Q: “I’d be curious though if its range is enough to get you up to the top of the Pikes and back, assuming you live somewhere in the Denver area. Mileage should be fine, but if you’re just sitting So mileage is affected. Long-haul traffic like that on I-25 is common now?” – nothing to say
negative in both cases. I left Louisville (near Boulder) with an estimated 220 miles, took a short detour, and arrived in downtown Colorado Springs with 110—necessary to charge en route. However, traffic jams are not a problem for EVs, as they do not keep the engine idling. It only takes a small amount of current to keep accessories like AC and music running.
Q: “What’s the ‘point’ of this vehicle? I don’t mean that in a derogatory way, because every vehicle has a reason to exist, even if they don’t achieve it. Is this a sports sedan? A tech display? A Swedish version of luxury? How does it compare to not only Tesla, but Ford and Audi’s versions of electrified transportation? What surprises you most about this vehicle? And can you carry four people with luggage? Will you be with me?” – George Darocho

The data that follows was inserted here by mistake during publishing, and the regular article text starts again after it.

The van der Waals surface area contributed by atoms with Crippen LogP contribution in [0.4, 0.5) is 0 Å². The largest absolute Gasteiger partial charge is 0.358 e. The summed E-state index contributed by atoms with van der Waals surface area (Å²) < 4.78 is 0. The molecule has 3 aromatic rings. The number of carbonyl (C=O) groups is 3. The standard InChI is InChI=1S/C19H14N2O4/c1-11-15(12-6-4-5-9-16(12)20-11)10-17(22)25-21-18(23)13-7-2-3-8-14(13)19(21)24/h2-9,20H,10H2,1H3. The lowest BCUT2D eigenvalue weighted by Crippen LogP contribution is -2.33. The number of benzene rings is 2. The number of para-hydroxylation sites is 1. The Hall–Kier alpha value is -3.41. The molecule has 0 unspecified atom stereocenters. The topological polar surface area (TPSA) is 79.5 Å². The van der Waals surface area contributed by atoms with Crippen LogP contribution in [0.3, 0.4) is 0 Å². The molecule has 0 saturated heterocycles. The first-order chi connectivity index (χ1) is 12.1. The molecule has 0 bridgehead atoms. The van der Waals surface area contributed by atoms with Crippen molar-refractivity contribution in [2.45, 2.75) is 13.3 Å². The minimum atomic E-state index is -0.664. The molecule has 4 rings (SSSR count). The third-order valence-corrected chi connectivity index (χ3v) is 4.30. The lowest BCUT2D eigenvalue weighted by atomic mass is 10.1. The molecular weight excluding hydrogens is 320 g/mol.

Good question, my dear inquisitive George. It’s definitely not a luxury car, Not only aiming for that market with Volvo. This is a sports sedan striving to be a technical showcase, although as I hope I’ve made clear, it’s not cutting edge enough to be a selling point. It doesn’t make sense to compare it to Audi or Ford right now, as neither offers a similar EV, though it doesn’t have the whimsical flair or sheer performance of the Model 3. The biggest surprise by far was how much attention it got, and yes, four people and their travel bags definitely fit.
Q: “I’d love to know how it handles, as it’s a heavy-ish car. Electric cars have a low center of gravity, I guess it wouldn’t be too bad” – supershape
Very nice, if you ask me. I’ve heard other people complain about the understeer, but I guess you really have to go farther to find it—and I can’t wonder if they were bothered by its adjustable shock. However, it is necessary to mention that I have a strange reference to what constitutes understeer.
Q: “I almost leased one of these, but the lack of center storage, usable cup holders, and America’s terrible EV charging network made me second guess myself. Was I wrong?” – JPK325
If those are your top priorities, no.
Q: “I want to know how aero is in freefall… lol… blue skies. (when people look like ants… you have time… when ants look like people.. . It’s too late.)” – o_obli
I’m afraid you’ll have to test it BeamNG. Suspect Polestar forgive me for figuring this out on my own.
some still add up